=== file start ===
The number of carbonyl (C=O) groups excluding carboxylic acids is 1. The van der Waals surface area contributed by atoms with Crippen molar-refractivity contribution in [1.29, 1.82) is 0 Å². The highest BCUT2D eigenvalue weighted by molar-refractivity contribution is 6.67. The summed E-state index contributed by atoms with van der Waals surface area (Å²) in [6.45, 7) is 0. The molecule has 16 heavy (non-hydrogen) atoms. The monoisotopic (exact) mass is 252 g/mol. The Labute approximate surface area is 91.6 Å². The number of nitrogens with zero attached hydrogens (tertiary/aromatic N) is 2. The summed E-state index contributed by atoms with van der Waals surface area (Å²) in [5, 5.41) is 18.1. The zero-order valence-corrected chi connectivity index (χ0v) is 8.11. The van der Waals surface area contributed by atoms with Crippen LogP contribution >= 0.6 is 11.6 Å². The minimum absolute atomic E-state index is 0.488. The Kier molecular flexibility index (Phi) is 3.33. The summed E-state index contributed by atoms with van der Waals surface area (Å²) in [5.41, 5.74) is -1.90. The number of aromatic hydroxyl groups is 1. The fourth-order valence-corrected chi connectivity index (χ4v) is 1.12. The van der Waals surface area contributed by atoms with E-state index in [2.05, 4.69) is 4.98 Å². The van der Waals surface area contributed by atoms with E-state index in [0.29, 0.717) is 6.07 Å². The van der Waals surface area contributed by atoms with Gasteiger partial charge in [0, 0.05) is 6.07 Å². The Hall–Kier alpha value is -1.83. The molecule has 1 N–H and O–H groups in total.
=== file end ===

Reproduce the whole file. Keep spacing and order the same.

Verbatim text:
The number of carbonyl (C=O) groups excluding carboxylic acids is 1. The van der Waals surface area contributed by atoms with Crippen molar-refractivity contribution in [1.29, 1.82) is 0 Å². The highest BCUT2D eigenvalue weighted by molar-refractivity contribution is 6.67. The summed E-state index contributed by atoms with van der Waals surface area (Å²) in [6.45, 7) is 0. The molecule has 16 heavy (non-hydrogen) atoms. The monoisotopic (exact) mass is 252 g/mol. The Labute approximate surface area is 91.6 Å². The number of nitrogens with zero attached hydrogens (tertiary/aromatic N) is 2. The summed E-state index contributed by atoms with van der Waals surface area (Å²) in [5, 5.41) is 18.1. The zero-order valence-corrected chi connectivity index (χ0v) is 8.11. The van der Waals surface area contributed by atoms with Crippen LogP contribution >= 0.6 is 11.6 Å². The minimum absolute atomic E-state index is 0.488. The Kier molecular flexibility index (Phi) is 3.33. The summed E-state index contributed by atoms with van der Waals surface area (Å²) in [5.41, 5.74) is -1.90. The number of aromatic hydroxyl groups is 1. The fourth-order valence-corrected chi connectivity index (χ4v) is 1.12. The van der Waals surface area contributed by atoms with E-state index in [2.05, 4.69) is 4.98 Å². The van der Waals surface area contributed by atoms with E-state index in [0.29, 0.717) is 6.07 Å². The van der Waals surface area contributed by atoms with Gasteiger partial charge in [0, 0.05) is 6.07 Å². The Hall–Kier alpha value is -1.83. The molecule has 1 N–H and O–H groups in total.